Black’s Blog: Will the Scottish standard still pass as Passivhaus?

Black's Blog: Will the Scottish standard still pass as Passivhaus?

A Passivhaus development by Eildon Housing Association

Jimmy Black reflects on the Passivhaus standard after a wide-ranging chat with Josiah Lockhart, CEO of Changeworks, the latest guest on the Scottish Housing News Podcast.

Please don’t blame Josiah Lockhart, CEO of Changeworks, for what I write in this article. That would be far from fair, as he answered a whole pile of unexpected questions about decarbonising Scotland’s homes, eloquently and informatively (see the latest SHN podcast).

But neither Josiah nor the Scottish Government have enough answers to Cassandra-like prophets of doom who cannot see a way of achieving the government’s ambitious targets for creating net zero, warm and affordable housing. And in fairness, Josiah does not claim to have all the answers.

The most recent policy announcement to give me the shivers is the government’s plan to make all new build homes conform to a new, Scottish, equivalent of the Passivhaus standard. Here’s what worries me.

Firstly what does a “Scottish equivalent” mean? Either it’s a Passivhaus, or its not. Attempts to adapt the Passivhaus standard to make it acceptable and affordable to the Scottish construction industry are likely to devalue the whole exercise. There are no compromises with a Passivhaus.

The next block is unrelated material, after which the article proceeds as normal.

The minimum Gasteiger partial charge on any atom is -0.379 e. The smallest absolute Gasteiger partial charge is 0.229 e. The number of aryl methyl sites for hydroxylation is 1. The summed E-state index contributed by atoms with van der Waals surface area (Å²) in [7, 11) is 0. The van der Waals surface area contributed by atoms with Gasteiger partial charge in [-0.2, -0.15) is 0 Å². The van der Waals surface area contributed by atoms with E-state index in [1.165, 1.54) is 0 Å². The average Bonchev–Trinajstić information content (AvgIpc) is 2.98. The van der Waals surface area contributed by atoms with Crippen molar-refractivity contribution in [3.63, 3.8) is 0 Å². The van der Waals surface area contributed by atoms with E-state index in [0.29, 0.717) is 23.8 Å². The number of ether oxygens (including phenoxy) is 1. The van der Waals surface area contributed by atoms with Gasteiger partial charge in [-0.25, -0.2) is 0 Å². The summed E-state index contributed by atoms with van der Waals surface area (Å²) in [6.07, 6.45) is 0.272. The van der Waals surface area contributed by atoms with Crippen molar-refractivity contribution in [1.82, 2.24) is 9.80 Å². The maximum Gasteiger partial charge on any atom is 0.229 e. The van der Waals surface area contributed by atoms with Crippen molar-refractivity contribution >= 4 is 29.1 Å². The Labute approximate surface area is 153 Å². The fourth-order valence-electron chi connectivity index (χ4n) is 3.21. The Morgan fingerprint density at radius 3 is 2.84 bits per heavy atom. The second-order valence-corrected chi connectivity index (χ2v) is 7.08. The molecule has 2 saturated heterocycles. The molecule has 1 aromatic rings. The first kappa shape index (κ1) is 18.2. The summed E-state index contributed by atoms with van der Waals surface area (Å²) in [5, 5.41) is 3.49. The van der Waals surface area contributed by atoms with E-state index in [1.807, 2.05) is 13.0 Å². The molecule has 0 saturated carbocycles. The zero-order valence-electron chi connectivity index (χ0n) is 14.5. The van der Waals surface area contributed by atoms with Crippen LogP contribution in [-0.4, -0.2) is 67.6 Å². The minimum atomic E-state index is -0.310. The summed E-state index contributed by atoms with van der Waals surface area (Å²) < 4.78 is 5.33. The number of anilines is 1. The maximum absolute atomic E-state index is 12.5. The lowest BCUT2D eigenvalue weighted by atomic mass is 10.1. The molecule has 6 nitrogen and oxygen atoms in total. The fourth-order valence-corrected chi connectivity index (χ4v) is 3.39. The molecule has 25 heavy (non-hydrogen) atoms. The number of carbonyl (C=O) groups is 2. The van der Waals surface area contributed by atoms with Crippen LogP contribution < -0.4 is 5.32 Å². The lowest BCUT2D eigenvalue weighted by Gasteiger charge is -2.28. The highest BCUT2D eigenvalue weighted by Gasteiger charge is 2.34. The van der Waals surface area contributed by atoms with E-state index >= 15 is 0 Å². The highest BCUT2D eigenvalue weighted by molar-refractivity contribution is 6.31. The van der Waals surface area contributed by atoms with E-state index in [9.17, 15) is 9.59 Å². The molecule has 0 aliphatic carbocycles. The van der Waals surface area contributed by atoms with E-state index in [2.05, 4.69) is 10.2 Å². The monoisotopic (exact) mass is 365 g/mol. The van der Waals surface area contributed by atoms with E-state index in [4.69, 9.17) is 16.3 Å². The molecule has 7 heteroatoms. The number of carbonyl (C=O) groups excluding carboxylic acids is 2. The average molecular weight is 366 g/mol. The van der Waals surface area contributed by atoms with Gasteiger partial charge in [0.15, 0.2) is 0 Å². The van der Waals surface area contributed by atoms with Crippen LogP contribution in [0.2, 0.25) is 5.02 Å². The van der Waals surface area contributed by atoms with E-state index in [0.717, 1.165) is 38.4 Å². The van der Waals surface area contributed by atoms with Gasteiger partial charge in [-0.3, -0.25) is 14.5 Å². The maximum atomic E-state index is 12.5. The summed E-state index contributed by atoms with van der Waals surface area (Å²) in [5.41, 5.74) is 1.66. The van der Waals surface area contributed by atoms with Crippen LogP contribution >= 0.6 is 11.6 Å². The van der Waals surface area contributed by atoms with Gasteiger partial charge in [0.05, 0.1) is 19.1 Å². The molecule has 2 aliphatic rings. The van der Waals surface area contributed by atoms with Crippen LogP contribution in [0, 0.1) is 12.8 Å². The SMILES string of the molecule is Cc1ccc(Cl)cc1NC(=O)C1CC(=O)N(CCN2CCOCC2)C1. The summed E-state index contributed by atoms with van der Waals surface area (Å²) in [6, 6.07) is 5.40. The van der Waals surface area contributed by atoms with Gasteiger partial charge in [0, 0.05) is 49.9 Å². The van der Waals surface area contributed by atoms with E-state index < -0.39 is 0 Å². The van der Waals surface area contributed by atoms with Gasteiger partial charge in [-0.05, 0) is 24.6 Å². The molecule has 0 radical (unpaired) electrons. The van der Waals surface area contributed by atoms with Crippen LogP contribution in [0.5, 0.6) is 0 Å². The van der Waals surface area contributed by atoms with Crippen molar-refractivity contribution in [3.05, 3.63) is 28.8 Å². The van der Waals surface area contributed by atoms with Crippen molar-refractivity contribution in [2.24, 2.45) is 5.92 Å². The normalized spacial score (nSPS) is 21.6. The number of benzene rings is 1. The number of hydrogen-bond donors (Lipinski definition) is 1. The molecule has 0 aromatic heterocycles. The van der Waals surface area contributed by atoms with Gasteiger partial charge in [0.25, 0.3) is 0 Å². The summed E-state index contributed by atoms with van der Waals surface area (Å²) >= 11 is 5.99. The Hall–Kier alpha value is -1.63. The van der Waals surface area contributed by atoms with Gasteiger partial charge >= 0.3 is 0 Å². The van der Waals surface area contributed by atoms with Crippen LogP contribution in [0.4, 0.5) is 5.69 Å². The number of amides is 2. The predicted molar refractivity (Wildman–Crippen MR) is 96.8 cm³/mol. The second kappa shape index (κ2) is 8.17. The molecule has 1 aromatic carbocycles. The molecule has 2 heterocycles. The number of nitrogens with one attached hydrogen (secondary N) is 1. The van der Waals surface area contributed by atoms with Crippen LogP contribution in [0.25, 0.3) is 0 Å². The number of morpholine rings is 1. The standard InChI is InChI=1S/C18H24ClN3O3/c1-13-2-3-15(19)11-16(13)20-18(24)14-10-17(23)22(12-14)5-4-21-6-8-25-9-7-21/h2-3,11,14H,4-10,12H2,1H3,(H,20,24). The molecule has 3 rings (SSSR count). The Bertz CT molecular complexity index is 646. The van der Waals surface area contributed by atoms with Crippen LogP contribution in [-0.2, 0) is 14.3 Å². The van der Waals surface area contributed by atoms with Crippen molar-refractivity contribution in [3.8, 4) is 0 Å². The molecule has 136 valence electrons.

My second question is … does Passivhaus work for everyone? These buildings are wonderfully energy efficient, but they are also airtight. They require a mechanical ventilation system to circulate fresh air, and that in turn requires a reliable electricity supply in a country full of people with pre-payment electricity meters. Already people with positive input ventilation systems mistakenly turn them off because they worry about fuel costs and draughts, and suffer the consequences of condensation and mould growth. Will people behave differently in a Passivhaus?

Designers must take care to avoid too many windows in an airtight, highly insulated Passivhaus as the sun will cause the house to overheat. I doubt if the Passivhaus standard will ever include air conditioning, so the normal method of cooling is opening the windows. Most of the year that should work, but not in our increasingly frequent summer heatwaves.

And keeping a Passivhaus ‘passiv’ may be harder than we think, as people start installing satellite dishes, bathroom fans, outdoor taps and woodburning stoves. Or they forget to change the filters in the ventilation system.

My view is that the Passivhaus standard is wonderful for the right people in the right places, but there must be other ways of building which provide warm, comfortable, affordable homes and dramatically reduce carbon use.

To hear Josiah’s more measured, and, I admit, better-informed view, tune into our podcast, where he also covers retrofitting Scotland’s homes and much else. Now, retrofitting - there’s another subject!

All episodes of the Scottish Housing News Podcast are available here as well as on the following platforms:

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